Postal Service Pay and the Postal Act
In a case before the US Court of Appeals for the District of Columbia Circuit, the National Association of Postal Supervisors (Association) went to court contending the Postal Service pay package for its “Field” Executive and Administrative Schedule (“EAS”) personnel (“Field Pay Package”) violates the Postal Act. The Association contends the violation is due to the Postal Service failing to provide a pay differential between clerks and carriers and the supervisors that manage them and also failing to fully consider private-sector compensation and benefits. (National Association of Postal Supervisors v. Postal Service and United Postmasters and Managers Of America, No. 1:19-cv-02236, February 22, 2022).
The Postal Act requires that the Postal Service “provide adequate and reasonable differentials in rates of pay between employees in the clerk and carrier grades in the line workforce and supervisory and other managerial personnel.”
As an initial issue, the Postal Service (USPS) argued that the matters in dispute on the Field Pay Package are not subject to judicial review. The Appeals Court disagreed. It concluded the statutory provisions at issue, in this case, are mandatory directives and enforceable through judicial review.
Postal Service Pay Differential for Supervisors
The Postal Act requires that the Postal Service “provide adequate and reasonable differentials in rates of pay between employees in the clerk and carrier grades in the line workforce and supervisory and other managerial personnel.” The Postal Service contends it has satisfied the pay differential requirement through its Supervisory Differential Adjustment. This adjustment sets a five percent differential between supervisors’ pay and the pay of clerks and carriers.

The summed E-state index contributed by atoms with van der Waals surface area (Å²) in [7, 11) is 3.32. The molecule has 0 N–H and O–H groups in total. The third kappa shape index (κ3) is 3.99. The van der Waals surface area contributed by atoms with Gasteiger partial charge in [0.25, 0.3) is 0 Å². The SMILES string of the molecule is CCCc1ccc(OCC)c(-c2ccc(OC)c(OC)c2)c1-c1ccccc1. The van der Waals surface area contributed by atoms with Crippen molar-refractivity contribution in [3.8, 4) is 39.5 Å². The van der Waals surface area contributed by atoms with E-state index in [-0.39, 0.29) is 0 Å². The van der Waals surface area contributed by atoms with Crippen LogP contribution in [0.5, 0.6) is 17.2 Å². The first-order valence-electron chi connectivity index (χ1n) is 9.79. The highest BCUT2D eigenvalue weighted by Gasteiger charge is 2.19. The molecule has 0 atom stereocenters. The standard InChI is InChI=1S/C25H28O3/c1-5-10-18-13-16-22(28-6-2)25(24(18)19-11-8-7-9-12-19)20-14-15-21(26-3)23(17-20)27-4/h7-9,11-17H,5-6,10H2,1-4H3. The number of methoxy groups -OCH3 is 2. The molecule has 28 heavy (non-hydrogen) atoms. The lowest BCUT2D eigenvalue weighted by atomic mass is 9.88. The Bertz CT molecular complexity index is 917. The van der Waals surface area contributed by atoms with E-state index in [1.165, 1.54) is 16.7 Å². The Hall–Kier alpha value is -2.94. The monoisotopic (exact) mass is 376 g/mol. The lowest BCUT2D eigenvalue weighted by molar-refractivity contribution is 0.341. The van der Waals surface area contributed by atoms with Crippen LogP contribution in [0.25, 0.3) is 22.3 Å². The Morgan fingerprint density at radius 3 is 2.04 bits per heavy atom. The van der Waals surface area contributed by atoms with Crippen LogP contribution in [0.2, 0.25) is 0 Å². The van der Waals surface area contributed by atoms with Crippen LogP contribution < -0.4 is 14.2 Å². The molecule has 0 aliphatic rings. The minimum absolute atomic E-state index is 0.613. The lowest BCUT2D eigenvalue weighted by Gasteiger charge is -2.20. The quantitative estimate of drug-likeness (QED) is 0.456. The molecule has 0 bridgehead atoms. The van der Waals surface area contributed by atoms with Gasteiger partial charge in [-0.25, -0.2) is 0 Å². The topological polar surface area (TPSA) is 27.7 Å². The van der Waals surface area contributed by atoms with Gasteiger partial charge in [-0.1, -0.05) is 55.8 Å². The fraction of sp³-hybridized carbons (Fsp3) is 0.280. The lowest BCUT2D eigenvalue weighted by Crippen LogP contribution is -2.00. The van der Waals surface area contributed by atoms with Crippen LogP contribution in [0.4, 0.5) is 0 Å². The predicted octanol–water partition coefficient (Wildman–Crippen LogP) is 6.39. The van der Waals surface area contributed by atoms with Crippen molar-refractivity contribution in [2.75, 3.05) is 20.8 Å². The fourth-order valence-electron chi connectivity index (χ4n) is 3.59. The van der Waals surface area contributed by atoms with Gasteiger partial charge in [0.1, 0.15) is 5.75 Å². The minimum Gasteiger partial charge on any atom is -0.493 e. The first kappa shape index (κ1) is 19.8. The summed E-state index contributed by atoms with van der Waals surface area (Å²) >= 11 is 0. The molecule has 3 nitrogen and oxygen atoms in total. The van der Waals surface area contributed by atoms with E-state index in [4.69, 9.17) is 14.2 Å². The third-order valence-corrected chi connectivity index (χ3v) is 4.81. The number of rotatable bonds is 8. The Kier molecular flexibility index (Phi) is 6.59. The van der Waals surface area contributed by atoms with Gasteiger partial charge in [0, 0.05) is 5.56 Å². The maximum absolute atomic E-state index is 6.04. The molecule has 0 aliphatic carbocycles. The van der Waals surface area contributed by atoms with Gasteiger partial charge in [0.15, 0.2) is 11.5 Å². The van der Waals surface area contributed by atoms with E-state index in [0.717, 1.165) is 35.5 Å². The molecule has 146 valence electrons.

However, the National Association of Postal Supervisors believes the method used to implement the pay differential is flawed and, as a result, “thousands of EAS employees earn less than the craft workers they supervise.”
The Court noted that the Postal Act requires a pay differential and the Postal Service has broad discretion to decide the size of the differential and how it is computed. This means “a court can compel the Postal Service to consider and fulfill the differential requirement, but it cannot substitute its own judgment of what is adequate and reasonable for that of the Postal Service.”
Postal Service Pay and Private-Sector Pay and Benefits
The Association argued the Postal Service did not study private-sector compensation or benefits before issuing its Field Pay Package. And, it believes, the result is a Postal Service Pay compensation package the Association alleges is not “comparable” to the private sector.
The Court held that to meet its statutory obligation, the Postal Service must:
- Consider private-sector compensation and benefit rates in setting compensation for “all” employees and
- Show a good faith determination that compensation and benefits are comparable.
Postal Service Did Not Meet Requirement to Consider Private Sector Compensation
In this case, the Court held the Postal Service did not adequately demonstrate it considered private sector compensation and benefits and did not explain how it has achieved comparability in its rates.
In other words, the Postal Service did not satisfy the Court that the USPS provided a justification for its conclusion that comparability was achieved, and did not explain its resolution of factors built into the comparability requirement like locality pay and market rate increases in pay.
The Court also stated the Postal Act does require some differential in the pay rates between employees in the clerk and carrier grades in the line workforce and supervisory and other managerial personnel. The statute also requires that the differential be “adequate and reasonable.”
The Association made a claim the Postal Service exceeded its statutory authority. It is the responsibility of the Postal Service and it is the responsibility of the USPS to demonstrate that it has provided some differential within the meaning of the Postal Act. The Court concluded the USPS failed to demonstrate it met this standard.
Decision of the Court of Appeals
The DC Court of Appeals held that the Association plausibly alleged the Postal Service exceeded the scope of its delegated authority on multiple counts.
The Appeals Court reversed the decision of the District Court and remanded the case for further review consistent with this opinion. Potentially, this decision could impact the pay levels for “thousands” of Postal supervisors under the USPS Field Pay Package.